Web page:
CXF 2.6.0 provides an initial implementation of OAuth 2.0. See also the CXF Website for information about OAuth 1.0. Authorization Code, Implicit and Client Credentials grants are currently supported with other grant handlers to be added later. Custom grant handlers can also be registered.
OAuth2 is a new protocol which offers a complex yet elegant solution toward helping end users (resource owners) authorize third-party providers to access their resources. The OAuth2 flow is closely related to the original OAuth 1.0 3-leg flow is called Authorization Code and involves 3 parties: the end user, the third party service (client) and the resource server which is protected by OAuth2 filters. Typically a client offers a service feature that an end user requests and which requires the former to access one or more protected resources on behalf of this user which are located at the resource server. For example, the client may need to access the end user's photos in order to print them and post to the user or read and possibly update a user's calendar in order to make a booking.
In order to make it happen, the third-party service application/client needs to register itself with the OAuth2 server. This happens out-of-band and after the registration the client gets back a client key and secret pair. Typically the client is expected to provide the name and description of the application, the application logo URI, one or more redirect URIs, and other information that may help the OAuth2 authorization server to identify this client to the end user at the authorization time. From then on, the authorization code flow works like this:
End User requests the third-party service using a browser.
The client redirects the end user to OAuth2 Authorization Service, adding its client id, the state, redirect URI and the optional scope to the target URI. The state parameter represents the current end user's request, redirect URI - where the authorization code is expected to be returned to, and the scope is the list of opaque permissions that the client needs in order to access the protected resources.
Authorization Service will retrieve the information about the client using its client id, build an HTML form and return it to the end user. The form will ask the user if a given third-party application can be allowed to access some resources on behalf of this user.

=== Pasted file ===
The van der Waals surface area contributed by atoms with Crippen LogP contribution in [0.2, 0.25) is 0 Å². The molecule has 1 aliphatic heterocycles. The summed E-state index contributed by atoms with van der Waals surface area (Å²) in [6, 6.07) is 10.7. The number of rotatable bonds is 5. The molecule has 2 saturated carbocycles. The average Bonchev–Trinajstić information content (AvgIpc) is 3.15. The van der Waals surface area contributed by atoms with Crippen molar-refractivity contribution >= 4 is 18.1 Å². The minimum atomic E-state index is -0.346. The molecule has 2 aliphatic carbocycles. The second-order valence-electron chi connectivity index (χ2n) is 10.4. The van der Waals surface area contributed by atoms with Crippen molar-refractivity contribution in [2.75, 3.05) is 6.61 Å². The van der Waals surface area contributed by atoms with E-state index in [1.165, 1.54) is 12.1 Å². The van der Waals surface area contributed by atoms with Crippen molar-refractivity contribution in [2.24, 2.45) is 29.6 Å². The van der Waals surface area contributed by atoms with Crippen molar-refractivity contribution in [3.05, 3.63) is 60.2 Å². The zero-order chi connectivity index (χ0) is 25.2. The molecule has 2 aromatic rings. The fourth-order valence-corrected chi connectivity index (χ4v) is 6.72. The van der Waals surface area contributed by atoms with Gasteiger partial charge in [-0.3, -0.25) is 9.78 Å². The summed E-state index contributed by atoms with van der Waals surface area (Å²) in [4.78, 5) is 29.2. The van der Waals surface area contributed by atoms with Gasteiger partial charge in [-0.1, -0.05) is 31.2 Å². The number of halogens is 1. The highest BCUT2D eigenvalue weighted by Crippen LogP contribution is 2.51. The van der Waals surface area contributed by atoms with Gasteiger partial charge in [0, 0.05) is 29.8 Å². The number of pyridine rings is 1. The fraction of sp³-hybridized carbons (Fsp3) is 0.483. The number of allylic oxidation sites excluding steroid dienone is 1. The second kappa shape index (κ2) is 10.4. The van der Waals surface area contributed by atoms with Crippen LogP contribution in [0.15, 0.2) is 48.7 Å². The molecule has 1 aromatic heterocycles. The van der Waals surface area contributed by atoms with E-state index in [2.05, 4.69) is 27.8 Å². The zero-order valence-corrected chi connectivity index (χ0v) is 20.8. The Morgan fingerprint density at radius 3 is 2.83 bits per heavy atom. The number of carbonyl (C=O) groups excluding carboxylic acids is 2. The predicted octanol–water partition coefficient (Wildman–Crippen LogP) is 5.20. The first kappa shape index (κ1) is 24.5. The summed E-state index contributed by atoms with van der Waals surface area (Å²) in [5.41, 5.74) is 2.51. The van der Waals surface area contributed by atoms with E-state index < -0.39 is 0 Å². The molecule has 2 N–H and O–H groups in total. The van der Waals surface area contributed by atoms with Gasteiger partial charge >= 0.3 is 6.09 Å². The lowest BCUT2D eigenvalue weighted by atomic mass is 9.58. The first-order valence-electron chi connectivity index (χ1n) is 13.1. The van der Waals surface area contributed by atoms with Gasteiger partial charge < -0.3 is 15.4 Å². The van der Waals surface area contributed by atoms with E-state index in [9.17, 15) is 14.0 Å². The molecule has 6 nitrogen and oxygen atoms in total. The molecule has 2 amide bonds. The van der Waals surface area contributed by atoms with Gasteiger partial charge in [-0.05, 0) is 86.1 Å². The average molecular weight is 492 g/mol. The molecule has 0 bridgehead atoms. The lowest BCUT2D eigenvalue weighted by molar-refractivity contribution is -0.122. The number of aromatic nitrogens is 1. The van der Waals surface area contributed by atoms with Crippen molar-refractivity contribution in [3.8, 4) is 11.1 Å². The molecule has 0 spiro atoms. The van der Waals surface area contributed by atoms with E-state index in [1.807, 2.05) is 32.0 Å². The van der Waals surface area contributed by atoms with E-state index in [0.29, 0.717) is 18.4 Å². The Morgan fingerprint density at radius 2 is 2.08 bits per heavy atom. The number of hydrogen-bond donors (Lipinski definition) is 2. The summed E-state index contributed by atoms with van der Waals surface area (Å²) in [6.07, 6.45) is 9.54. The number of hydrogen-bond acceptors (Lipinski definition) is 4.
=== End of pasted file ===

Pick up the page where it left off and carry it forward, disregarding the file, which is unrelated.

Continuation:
If the user approves it then Authorization Service will generate an authorization code and redirect the user back to the redirect uri provided by the client, also adding a state parameter to the redirect URI.
The client requests an access token from OAuth2 Access Token Service by providing an authorization code grant.
After getting an access token token, the service finally proceeds with accessing the current user's resources and completes the user's request.
As you can see the flow can be complex yet it is very effective. A number of issues may need to be taken care along the way such as managing expired tokens, making sure that the OAuth2 security layer is functioning properly and is not interfering with the end user itself trying to access its own resources, etc. Please check the specification and the Wikipedia article as well as other resources available on the WEB for more information you may need to know about OAuth2.
CXF JAX-RS gives the best effort to making this process as simple as possible and requiring only a minimum effort on behalf of OAuth2 server developers. It also offers the utility code for greatly simplifying the way the third-party application can interact with the OAuth2 service endpoints.
Maven dependency needed for CXF's implementation of OAuth2:
<dependency> <groupId>org.apache.cxf</groupId> <artifactId>cxf-rt-rs-security-oauth2</artifactId> <version>2.6.0</version> </dependency>